As Liberty University, perhaps one of the worst teams ever to qualify for the NCAA tournament, prepares for its first-round matchup, it may want to take some pointers from a previous unheralded team that nearly pulled off one of the greatest upsets in NCAA tournament history.

The fact that a No. 16 seed has never won an NCAA tournament game is well known, but few squads have come closer than Fairfield in 1997.

The Stags finished their regular season with a record of 11-18, but after a magical run in the Metro Atlantic Athletic Conference, they earned an automatic invitation to the NCAA tournament. Of all the teams to appear in the NCAA tournament, only one squad, the 1961 George Washington Colonials, had a lower winning percentage than Fairfield.

Fairfield fought through injuries and eligibility questions surrounding promising freshman Darren Phillip to land a matchup with the top-seeded Tar Heels in Winston-Salem, N.C. Despite the long odds, Fairfield coach Paul Cormier saw a glimmer of hope for his team.

"The kids are realistic and know we have to play a perfect game to win," Cormier told the New York Times before the game. "They know we'll have to play even better than we did in the M.A.A.C. to beat Carolina. If we play extremely well and North Carolina plays well, we're going to lose. We have to be perfect."

In 1997 North Carolina started two players who would go on to be NBA mainstays, Vince Carter and Antawn Jamison. Fairfield did not have a starter taller than 6-foot-6. As if that wasn't overwhelming enough, the Tar Heels were playing for history. North Carolina's legendary coach, Dean Smith, was looking to win his 876th game, which would tie him with Kentucky's Adolph Rupp as the winningest coach in NCAA history. Fairfield wasn't supposed to have a chance.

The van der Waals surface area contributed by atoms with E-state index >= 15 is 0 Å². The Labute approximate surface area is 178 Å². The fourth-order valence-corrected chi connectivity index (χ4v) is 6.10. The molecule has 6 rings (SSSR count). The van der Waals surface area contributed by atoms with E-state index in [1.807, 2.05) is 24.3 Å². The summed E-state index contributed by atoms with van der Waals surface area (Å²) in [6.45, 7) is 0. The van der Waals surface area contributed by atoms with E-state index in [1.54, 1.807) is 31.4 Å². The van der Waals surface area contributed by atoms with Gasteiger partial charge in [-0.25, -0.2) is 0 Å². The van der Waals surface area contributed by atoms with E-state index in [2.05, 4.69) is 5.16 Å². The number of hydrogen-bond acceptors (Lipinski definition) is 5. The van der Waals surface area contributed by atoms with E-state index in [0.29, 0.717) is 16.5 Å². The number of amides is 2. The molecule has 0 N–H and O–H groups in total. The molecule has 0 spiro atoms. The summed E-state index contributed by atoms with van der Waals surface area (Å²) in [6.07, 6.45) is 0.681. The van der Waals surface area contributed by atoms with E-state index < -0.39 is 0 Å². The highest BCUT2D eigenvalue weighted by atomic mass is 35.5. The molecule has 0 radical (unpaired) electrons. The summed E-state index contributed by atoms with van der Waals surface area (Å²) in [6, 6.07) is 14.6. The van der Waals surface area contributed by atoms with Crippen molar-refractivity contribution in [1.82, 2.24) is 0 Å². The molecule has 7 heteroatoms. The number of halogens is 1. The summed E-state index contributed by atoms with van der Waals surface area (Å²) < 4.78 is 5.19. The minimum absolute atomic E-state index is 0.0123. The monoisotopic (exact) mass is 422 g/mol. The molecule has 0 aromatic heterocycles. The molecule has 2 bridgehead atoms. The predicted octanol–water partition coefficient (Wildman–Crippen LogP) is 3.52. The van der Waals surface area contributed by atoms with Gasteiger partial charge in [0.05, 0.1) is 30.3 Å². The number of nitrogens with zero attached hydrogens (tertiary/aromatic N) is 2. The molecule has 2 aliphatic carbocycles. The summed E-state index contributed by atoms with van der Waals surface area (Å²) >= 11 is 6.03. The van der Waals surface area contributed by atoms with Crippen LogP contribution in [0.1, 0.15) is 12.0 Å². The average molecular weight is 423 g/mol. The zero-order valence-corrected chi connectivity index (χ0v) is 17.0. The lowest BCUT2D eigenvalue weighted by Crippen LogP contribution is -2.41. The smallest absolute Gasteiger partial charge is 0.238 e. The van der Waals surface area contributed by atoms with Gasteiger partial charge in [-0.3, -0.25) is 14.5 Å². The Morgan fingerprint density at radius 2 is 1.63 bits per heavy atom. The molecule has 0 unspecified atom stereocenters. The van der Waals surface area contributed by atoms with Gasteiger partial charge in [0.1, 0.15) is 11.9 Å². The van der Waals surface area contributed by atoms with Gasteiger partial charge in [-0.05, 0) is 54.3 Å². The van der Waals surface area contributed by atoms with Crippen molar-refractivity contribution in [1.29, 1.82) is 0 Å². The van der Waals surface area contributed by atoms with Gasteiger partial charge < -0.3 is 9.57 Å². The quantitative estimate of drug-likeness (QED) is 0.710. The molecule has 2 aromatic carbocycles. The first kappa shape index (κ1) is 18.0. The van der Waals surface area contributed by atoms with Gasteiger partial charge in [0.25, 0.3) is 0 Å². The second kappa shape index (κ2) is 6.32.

And then the game started.

The Stags got off to a smoking hot start, shooting 56 percent from the field in the first half and nailing six of their 11 three-point attempts. The heavily pro-North Carolina crowd was stunned to see their team go into the locker rooms trailing by seven points.

Even after halftime, the Stags hung with the Tar Heels as North Carolina made its inevitable run. The game was tied with 7:28 left before the Tar Heels took the lead for good. Fairfield simply couldn't hang with North Carolina and its 7-foot-3 center Serge Zwikker.

Zwikker carried his squad down the stretch, scoring 16 points in the second half and finishing with a game-high 13 rebounds. The Tar Heels won 82-74.

Even after achieving an in incredible coaching milestone, Smith couldn't help but complement Fairfield after the game.

"Isn't it great about athletics that a team can get so focused that they could turn it up a notch and play as well as they did," Smith said.

This year Liberty will likely be a double-digit underdog regardless of who it faces in the tournament. And while it's extremely unlikely that the Flames hang with, much less beat, their opponent, stranger things have happened.